Washington The brute force of the recession earlier this year turned back the clock on Americans’ personal wealth to 2004 and wiped out a staggering $1.3 trillion as home values shrank and investments withered.
Net worth, or the value of assets such as homes, checking accounts and investments minus debts like mortgages and credit cards, declined 2.6 percent in the first three months of the year, the Federal Reserve said Thursday.
Those months were some of the worst of the recession so far for job losses, and the stock market sank to its lowest point of the year in March. Since then, some signs suggest the economy is stabilizing.
Still, partly because of the carnage earlier in the recession, Americans are putting plans on hold until the economy improves.
B. Smith, a conductor for a Chicago commuter rail line, is waiting to buy cars for two of his children. He spent $260,000 to build his suburban Chicago home about 10 years ago and watched its value spike to $380,000 in January 2008. Today, it stands at about $310,000. “I’m still ahead, but I’m not as ahead as I was before,” he said.
Even if things improve, such a dramatic evaporation of wealth will probably make Americans more thrifty down the road, said Scott Hoyt, senior director of consumer economics at Moody’s Economy.com.
“The bulk of consumers alive today have not experienced declines in wealth like this,” Hoyt said. “They are already turning thrifty, and it will stay that way beyond the short term. This has been a significant learning experience.”
Americans’ personal savings rate zoomed to 5.7 percent in April, the highest since 1995. And the amount in savings — $620.2 billion — was the most on record dating to January 1959.
One way to save: Maurice Boler, a management consultant, said he does many repairs himself on his Indianapolis home rather than pay someone else. “I just take a little bit longer,” said the 53-year-old father of four, three of whom live at home.
Even if the economy recovers and starts to thrive again, he said he probably won’t break out the credit cards again. “It’s really not about stuff,” he said. “Stuff is nice, but life is not about how much more stuff can we get.”
According to the Fed report, the biggest damage to wealth in the first quarter came from the sinking stock market. The value of Americans’ stock holdings dropped almost 6 percent from the final quarter of last year — in a market that was already brutal.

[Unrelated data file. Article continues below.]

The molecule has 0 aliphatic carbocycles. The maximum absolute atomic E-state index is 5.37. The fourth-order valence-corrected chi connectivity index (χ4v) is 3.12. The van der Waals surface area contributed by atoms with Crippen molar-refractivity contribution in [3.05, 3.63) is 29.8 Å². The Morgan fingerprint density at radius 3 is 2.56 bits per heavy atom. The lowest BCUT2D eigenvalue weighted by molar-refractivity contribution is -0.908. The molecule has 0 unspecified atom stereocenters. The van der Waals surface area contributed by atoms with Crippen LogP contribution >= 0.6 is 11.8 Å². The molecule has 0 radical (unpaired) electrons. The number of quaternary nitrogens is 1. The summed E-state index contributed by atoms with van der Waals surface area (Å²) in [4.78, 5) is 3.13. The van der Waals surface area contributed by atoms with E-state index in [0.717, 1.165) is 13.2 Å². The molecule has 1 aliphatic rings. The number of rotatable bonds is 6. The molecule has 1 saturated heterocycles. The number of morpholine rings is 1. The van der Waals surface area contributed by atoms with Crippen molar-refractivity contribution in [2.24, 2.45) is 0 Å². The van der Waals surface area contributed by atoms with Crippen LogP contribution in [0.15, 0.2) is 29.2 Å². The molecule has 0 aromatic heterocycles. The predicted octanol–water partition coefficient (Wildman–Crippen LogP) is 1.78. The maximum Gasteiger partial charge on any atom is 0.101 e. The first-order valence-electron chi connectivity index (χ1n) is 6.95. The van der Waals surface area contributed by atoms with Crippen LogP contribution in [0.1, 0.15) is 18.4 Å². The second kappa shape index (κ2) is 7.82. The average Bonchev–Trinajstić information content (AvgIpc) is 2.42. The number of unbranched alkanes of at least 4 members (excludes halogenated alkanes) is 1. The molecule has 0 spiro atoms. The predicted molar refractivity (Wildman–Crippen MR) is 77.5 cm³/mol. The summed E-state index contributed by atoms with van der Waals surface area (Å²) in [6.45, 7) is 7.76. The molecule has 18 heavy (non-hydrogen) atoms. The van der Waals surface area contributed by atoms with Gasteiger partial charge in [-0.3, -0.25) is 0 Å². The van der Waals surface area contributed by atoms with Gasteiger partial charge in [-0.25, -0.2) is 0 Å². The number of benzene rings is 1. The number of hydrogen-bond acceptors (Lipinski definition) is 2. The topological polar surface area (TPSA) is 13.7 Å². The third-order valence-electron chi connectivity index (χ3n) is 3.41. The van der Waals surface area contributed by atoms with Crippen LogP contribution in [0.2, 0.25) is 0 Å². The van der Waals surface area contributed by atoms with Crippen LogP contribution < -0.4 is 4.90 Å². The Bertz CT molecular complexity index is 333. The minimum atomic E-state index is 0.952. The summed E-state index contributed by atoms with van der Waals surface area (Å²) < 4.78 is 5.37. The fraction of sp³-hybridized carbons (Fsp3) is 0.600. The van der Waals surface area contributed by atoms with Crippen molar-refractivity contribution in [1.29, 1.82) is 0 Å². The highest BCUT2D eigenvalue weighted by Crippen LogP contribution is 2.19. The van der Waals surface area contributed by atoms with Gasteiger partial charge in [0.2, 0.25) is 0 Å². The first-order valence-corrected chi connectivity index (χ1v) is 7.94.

The Wall Street slide that began in 2007 wiped out more than half the value of the U.S. stock market, but investments have bounced back. Since the end of the period covered by the Fed report, the Standard & Poor’s 500 stock index is up 20 percent.
Another hit to household net worth in the first quarter came from falling house prices. The value of real-estate holdings fell 2.4 percent, according to the Fed report.
Collectively, homeowners had only 41.4 percent equity in their homes in the first quarter, the lowest on record dating to 1945, as Americans fell behind on mortgages or entered foreclosure. That was down from 42.9 percent in the fourth quarter.
The Case-Shiller national home price index, a closely watched barometer, last month estimated that house prices dropped 7.5 percent during the first quarter and have fallen more than 32 percent from their 2006 peak.
While the first quarter was ugly, the hit to Americans’ net worth was worse late last year. In the October-December period, it fell a record 8.6 percent, according to revised figures. That was the largest drop on record dating to 1951.
If Americans continue to spend — no guarantee — Fed Chairman Ben Bernanke and other economists say they think the recession will end late this year. But if shoppers hunker down and cut spending again, that could delay any recovery. Late last year, Americans cut spending at the fastest rate in 28 years.
On Thursday, there was encouraging news: Retail sales rose slightly in May following two straight monthly declines, the Commerce Department reported. And the number of newly laid-off workers filing for unemployment fell by the lowest number since late January.